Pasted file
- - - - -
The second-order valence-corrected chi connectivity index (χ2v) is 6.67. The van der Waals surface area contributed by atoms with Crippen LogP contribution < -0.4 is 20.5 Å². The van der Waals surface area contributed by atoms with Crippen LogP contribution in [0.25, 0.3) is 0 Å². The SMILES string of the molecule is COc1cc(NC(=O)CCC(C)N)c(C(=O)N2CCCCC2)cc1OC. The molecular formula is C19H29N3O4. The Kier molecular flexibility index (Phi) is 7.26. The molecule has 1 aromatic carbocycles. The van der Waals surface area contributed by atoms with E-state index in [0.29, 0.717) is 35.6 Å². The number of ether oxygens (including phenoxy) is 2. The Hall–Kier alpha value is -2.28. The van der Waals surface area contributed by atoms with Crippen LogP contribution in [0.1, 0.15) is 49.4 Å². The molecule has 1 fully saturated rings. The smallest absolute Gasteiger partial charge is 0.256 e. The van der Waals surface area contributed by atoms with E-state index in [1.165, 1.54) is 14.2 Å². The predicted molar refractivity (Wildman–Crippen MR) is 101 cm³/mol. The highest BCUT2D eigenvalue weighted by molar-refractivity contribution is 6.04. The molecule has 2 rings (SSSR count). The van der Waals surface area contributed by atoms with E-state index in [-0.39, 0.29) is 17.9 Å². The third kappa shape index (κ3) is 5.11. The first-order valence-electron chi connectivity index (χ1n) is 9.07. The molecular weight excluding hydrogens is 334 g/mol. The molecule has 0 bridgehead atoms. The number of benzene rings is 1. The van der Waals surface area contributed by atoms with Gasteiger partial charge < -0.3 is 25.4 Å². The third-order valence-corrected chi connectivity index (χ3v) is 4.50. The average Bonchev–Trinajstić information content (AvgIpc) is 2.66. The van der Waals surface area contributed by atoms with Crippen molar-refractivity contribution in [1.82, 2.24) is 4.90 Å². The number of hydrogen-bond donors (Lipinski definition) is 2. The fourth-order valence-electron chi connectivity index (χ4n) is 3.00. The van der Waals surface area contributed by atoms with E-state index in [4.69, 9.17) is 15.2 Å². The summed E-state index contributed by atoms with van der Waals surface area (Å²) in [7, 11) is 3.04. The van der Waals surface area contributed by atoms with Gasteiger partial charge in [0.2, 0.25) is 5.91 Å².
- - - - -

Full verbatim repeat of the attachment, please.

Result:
The second-order valence-corrected chi connectivity index (χ2v) is 6.67. The van der Waals surface area contributed by atoms with Crippen LogP contribution < -0.4 is 20.5 Å². The van der Waals surface area contributed by atoms with Crippen LogP contribution in [0.25, 0.3) is 0 Å². The SMILES string of the molecule is COc1cc(NC(=O)CCC(C)N)c(C(=O)N2CCCCC2)cc1OC. The molecular formula is C19H29N3O4. The Kier molecular flexibility index (Phi) is 7.26. The molecule has 1 aromatic carbocycles. The van der Waals surface area contributed by atoms with E-state index in [0.29, 0.717) is 35.6 Å². The number of ether oxygens (including phenoxy) is 2. The Hall–Kier alpha value is -2.28. The van der Waals surface area contributed by atoms with Crippen LogP contribution in [0.1, 0.15) is 49.4 Å². The molecule has 1 fully saturated rings. The smallest absolute Gasteiger partial charge is 0.256 e. The van der Waals surface area contributed by atoms with E-state index in [1.165, 1.54) is 14.2 Å². The predicted molar refractivity (Wildman–Crippen MR) is 101 cm³/mol. The highest BCUT2D eigenvalue weighted by molar-refractivity contribution is 6.04. The molecule has 2 rings (SSSR count). The van der Waals surface area contributed by atoms with E-state index in [-0.39, 0.29) is 17.9 Å². The third kappa shape index (κ3) is 5.11. The first-order valence-electron chi connectivity index (χ1n) is 9.07. The molecular weight excluding hydrogens is 334 g/mol. The molecule has 0 bridgehead atoms. The number of benzene rings is 1. The van der Waals surface area contributed by atoms with Gasteiger partial charge < -0.3 is 25.4 Å². The third-order valence-corrected chi connectivity index (χ3v) is 4.50. The average Bonchev–Trinajstić information content (AvgIpc) is 2.66. The van der Waals surface area contributed by atoms with Crippen molar-refractivity contribution in [1.82, 2.24) is 4.90 Å². The number of hydrogen-bond donors (Lipinski definition) is 2. The fourth-order valence-electron chi connectivity index (χ4n) is 3.00. The van der Waals surface area contributed by atoms with E-state index in [4.69, 9.17) is 15.2 Å². The summed E-state index contributed by atoms with van der Waals surface area (Å²) in [7, 11) is 3.04. The van der Waals surface area contributed by atoms with Gasteiger partial charge in [0.2, 0.25) is 5.91 Å².